Other April highlights included attendance at the NGA’s Broadband Workshop in Las Vegas. The event brought together representatives from more than 40 states and six federal agencies. Activity in the sector is stepping up, with the federal government set to release $45bn of allocations from the Broadband Equity, Access, and Deployment, Middle Mile, and Digital Equity Act by the end of June. 

Many thanks to all those who contributed to this month’s US working group, where we received an insightful briefing from Keith Brainard of the National Association of State Retirement Administrators on state efforts to regulate Environmental, Social, and Governance (ESG) investing. Several states have enacted legislation requiring state pension funds to consider only financial or pecuniary factors when making investments decisions, whilst others require funds to consider climate risks to achieve a sustainable portfolio. 
Keith was kind enough to share a briefing paper after the discussion, please email if you would like a copy.

We have also in recent weeks seen more guidance on sourcing requirements for electric vehicles to qualify for the $7,500 tax credit set out in the Inflation Reduction Act. Only 14 of the 91 models of electric cars and trucks being sold in the US qualify for the credit, with all European or Asian models losing the credits they had been eligible for prior to the guidance. At the same time, newly proposed rules from the Environmental Protection Agency (EPA) mandate rapidly decreasing harmful emissions over the next five years.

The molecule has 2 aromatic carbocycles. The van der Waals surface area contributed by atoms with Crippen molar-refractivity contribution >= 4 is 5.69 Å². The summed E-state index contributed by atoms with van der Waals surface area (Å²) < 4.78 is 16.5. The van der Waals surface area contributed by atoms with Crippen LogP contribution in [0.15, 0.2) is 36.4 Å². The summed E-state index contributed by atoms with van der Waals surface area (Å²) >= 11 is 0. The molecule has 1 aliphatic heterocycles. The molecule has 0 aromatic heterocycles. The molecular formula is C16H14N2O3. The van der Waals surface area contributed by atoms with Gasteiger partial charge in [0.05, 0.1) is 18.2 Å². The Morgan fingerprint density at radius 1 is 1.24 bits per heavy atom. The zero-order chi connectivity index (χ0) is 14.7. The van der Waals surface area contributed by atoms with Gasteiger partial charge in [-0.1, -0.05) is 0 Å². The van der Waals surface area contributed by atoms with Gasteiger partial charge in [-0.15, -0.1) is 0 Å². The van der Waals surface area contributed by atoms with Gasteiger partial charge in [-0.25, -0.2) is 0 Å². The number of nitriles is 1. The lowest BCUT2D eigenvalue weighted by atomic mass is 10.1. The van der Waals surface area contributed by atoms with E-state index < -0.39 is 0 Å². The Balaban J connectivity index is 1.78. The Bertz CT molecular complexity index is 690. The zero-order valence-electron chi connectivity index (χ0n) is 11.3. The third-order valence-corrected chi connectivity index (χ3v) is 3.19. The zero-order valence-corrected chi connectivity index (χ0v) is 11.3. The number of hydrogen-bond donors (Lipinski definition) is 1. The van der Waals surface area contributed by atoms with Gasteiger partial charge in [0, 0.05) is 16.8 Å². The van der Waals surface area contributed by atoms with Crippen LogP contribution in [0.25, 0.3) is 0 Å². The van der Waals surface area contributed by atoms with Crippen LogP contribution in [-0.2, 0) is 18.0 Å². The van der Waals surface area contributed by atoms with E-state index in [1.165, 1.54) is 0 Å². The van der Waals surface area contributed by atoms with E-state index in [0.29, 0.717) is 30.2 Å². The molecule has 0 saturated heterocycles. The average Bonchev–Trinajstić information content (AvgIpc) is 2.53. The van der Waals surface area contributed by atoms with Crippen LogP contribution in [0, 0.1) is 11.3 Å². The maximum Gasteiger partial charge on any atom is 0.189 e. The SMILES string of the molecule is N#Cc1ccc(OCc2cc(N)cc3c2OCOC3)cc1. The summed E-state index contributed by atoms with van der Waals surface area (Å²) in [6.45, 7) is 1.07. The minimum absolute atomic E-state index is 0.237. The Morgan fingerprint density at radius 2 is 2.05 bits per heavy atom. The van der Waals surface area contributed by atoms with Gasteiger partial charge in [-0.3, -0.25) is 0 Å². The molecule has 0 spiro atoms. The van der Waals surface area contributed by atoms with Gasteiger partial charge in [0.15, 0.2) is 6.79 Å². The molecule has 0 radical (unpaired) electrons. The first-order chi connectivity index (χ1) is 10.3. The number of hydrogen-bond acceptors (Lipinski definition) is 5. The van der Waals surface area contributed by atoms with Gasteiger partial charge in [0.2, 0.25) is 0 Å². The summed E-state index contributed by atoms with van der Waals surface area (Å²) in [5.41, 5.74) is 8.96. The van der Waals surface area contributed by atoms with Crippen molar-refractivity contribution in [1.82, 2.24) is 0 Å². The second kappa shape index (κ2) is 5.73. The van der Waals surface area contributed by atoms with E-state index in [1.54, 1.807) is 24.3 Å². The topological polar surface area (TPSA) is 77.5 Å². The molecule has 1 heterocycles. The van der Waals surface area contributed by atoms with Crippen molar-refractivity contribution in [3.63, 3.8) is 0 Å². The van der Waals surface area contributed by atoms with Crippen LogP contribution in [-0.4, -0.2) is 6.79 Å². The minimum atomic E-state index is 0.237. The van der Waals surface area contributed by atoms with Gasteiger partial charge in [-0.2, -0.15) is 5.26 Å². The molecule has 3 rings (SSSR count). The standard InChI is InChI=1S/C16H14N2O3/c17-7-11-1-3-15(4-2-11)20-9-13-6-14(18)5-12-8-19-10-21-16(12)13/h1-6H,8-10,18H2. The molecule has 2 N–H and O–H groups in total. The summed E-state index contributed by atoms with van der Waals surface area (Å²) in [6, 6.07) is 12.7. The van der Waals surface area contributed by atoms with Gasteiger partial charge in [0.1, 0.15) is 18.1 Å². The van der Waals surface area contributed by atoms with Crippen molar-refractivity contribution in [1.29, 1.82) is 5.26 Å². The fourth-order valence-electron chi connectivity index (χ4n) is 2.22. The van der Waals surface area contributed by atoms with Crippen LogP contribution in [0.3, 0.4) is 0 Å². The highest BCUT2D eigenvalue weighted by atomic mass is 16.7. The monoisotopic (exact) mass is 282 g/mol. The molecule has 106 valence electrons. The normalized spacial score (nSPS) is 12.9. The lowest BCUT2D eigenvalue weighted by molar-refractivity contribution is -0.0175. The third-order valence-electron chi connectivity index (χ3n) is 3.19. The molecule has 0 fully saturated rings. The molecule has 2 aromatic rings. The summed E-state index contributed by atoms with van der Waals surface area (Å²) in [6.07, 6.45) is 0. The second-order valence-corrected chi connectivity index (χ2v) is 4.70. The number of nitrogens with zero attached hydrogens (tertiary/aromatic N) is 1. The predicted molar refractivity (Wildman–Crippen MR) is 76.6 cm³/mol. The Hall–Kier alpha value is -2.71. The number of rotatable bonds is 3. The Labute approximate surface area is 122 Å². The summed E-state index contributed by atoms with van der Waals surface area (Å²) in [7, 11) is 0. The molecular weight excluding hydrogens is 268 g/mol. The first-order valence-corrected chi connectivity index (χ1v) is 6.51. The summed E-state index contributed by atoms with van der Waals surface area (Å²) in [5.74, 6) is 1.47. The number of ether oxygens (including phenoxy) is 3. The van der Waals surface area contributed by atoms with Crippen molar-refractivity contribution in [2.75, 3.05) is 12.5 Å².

The developments are set to further spur the need for investment in EV charging infrastructure over the coming months, a key discussion point in the latest Talking Global Infrastructure podcast episode, which focuses on the US.


Chloe GibbsPolicy & Public Affairs Manager

The past month has served to underscore several infrastructure investment challenges facing the UK. The National Infrastructure Commission states in its latest Progress Review that, despite positive progress in areas including broadband rollout and elevating renewable electricity generation, it believes the government is being too slow in implementing its recommendations. In each of the three tests applicable to regulation as a cross-cutting area (long-term, planning and change), the Commission concluded that sufficient progress has not been made.

Elsewhere, the Westminster Energy, Environment and Transport Forum’s Conference on the future of water management flagged the risk of significant supply shortfalls over the coming decades unless a genuinely holistic, collaborative approach to managing drought risks is taken.